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Brody v. Mason, City of

ELR Citation: 31 ELR 20692
Nos. No. 99-1188, 250 F.3d 432/(6th Cir., 05/17/2001)

The court affirms a district court decision holding that a city did not violate property owners' procedural and substantive due process rights when it granted a neighboring property owner a special use permit allowing the operation of a beauty salon and the paving of a yard. The court first holds that there was no violation of the complaining property owners' procedural due process rights. Although the complaining property owners dispute the overall conclusion that the city reached, the evidence in the record indicates that the decision to issue the special use permit was the result of an impartial inquiry. Moreover, the complaining property owners have not demonstrated that any actions of the city planning commission, the city's zoning board of appeals, or the zoning administrator were the result of favoritism or special treatment. Further, the complaining property owners were afforded the opportunity to speak at a hearing. The court next holds that there is no violation of substantive due process. The approval of the special use permit came only after significant consideration of the arguments for and against issuance. Thus, the city had a sufficient factual basis so that the issuance of the special use permit was a rational and legitimate state action.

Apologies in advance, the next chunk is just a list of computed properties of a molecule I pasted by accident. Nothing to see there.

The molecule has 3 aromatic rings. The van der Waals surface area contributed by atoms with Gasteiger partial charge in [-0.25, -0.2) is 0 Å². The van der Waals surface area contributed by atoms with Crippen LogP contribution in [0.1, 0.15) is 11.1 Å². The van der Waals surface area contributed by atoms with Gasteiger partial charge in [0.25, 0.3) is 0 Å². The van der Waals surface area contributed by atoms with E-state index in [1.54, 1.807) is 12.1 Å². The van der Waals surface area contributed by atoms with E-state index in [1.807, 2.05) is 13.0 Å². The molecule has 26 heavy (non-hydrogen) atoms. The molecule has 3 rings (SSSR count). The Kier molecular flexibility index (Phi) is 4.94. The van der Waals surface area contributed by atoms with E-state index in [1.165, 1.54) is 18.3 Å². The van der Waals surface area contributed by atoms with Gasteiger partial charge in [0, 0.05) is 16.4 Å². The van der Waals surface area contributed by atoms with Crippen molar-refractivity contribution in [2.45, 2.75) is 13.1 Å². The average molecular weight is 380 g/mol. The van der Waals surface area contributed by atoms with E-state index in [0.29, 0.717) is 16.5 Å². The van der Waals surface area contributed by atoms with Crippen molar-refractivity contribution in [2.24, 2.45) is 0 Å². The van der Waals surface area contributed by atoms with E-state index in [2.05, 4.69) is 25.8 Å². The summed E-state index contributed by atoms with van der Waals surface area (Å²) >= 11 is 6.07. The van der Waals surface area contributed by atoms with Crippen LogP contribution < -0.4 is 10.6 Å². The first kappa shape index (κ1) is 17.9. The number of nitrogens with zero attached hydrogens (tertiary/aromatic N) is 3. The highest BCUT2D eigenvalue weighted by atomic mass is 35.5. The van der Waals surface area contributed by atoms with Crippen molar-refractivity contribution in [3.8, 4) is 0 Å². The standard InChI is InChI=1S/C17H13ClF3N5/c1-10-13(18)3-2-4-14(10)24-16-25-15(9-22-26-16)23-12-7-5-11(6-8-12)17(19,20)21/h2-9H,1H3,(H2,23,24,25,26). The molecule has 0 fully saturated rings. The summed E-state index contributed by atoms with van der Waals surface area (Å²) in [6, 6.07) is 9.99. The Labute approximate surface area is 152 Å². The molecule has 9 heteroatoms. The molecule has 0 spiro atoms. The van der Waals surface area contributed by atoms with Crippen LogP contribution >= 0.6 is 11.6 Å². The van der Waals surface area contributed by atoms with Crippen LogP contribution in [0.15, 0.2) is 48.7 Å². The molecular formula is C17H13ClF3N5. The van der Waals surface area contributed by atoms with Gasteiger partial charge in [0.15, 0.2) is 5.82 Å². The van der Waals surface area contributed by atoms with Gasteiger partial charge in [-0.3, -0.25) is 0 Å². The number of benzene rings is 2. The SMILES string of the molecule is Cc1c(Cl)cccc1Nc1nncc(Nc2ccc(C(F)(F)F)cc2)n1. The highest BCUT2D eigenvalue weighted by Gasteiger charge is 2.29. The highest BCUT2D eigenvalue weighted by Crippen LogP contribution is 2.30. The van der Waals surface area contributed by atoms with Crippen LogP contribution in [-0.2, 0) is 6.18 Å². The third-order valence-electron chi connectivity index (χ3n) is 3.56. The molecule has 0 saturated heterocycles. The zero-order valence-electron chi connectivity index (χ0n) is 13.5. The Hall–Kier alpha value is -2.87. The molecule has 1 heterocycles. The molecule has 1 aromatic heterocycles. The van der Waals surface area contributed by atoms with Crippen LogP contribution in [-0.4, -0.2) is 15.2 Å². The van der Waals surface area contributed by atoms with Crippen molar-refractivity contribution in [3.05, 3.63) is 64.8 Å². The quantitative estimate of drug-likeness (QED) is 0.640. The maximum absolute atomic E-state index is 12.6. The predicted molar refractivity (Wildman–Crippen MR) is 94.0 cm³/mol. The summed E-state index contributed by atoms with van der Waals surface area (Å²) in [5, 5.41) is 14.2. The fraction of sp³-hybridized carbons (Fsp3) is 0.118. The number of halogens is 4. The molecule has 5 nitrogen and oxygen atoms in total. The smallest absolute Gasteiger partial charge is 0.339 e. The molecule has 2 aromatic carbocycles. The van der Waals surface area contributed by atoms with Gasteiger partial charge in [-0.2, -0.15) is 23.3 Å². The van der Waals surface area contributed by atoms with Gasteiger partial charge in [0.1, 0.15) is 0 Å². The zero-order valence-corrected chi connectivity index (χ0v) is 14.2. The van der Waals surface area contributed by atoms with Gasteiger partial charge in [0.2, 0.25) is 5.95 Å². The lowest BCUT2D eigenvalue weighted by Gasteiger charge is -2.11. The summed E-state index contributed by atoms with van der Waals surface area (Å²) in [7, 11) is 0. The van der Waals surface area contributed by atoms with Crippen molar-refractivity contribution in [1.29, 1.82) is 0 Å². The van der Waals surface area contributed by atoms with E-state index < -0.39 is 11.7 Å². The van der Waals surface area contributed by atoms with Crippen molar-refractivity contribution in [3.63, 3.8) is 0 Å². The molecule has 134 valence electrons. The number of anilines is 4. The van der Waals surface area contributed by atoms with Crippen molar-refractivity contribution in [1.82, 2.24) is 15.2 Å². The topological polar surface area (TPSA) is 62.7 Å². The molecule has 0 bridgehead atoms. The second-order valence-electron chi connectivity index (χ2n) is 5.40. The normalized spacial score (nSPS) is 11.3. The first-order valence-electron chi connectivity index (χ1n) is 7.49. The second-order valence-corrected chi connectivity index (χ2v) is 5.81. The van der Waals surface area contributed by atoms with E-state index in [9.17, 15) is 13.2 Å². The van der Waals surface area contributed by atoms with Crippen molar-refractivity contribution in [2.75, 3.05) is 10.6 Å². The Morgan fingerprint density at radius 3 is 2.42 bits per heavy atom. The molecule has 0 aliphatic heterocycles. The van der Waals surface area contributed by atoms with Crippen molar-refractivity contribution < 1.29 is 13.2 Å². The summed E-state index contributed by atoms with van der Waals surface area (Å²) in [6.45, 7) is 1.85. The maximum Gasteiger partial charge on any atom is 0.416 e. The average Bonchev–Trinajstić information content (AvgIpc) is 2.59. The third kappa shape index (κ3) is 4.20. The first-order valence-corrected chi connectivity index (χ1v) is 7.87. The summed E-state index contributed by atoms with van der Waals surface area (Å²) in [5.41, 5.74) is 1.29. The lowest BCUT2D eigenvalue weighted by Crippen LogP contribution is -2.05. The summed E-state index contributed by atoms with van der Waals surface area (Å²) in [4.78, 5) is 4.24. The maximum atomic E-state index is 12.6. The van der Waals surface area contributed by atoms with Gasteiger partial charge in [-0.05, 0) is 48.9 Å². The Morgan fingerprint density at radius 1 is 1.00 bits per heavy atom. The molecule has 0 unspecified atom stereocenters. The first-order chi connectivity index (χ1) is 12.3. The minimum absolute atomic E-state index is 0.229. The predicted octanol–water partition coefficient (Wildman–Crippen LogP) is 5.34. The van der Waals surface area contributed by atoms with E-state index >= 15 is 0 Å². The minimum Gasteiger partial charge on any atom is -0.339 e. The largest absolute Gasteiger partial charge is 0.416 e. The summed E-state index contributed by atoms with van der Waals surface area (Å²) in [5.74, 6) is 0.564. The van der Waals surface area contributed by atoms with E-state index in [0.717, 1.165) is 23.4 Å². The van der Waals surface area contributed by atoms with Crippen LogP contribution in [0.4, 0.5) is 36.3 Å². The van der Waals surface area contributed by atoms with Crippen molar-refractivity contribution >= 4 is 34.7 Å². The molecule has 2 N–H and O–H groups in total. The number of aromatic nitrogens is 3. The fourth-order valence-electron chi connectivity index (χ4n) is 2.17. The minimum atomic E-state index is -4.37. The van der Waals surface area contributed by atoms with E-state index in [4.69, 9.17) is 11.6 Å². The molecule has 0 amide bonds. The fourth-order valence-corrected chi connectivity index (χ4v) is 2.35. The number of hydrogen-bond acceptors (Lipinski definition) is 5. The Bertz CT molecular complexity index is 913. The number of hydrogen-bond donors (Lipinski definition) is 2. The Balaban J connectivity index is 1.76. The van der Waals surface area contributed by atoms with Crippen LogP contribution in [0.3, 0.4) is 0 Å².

The full text of this decision is available from ELR (7 pp., ELR Order No. L-372).

Counsel for Plaintiffs
Curtis R. Hadley
Willingham & Cote
333 Albert Ave., Ste. 500, E. Lansing MI 48826
(517) 351-6200

Counsel for Defendants
Marcia L. Howe
Johnson, Rosati, LaBarge, Aseltyne & Field
34405 W. 12 Mile Rd., Farmington Hills MI 48334
(248) 489-4100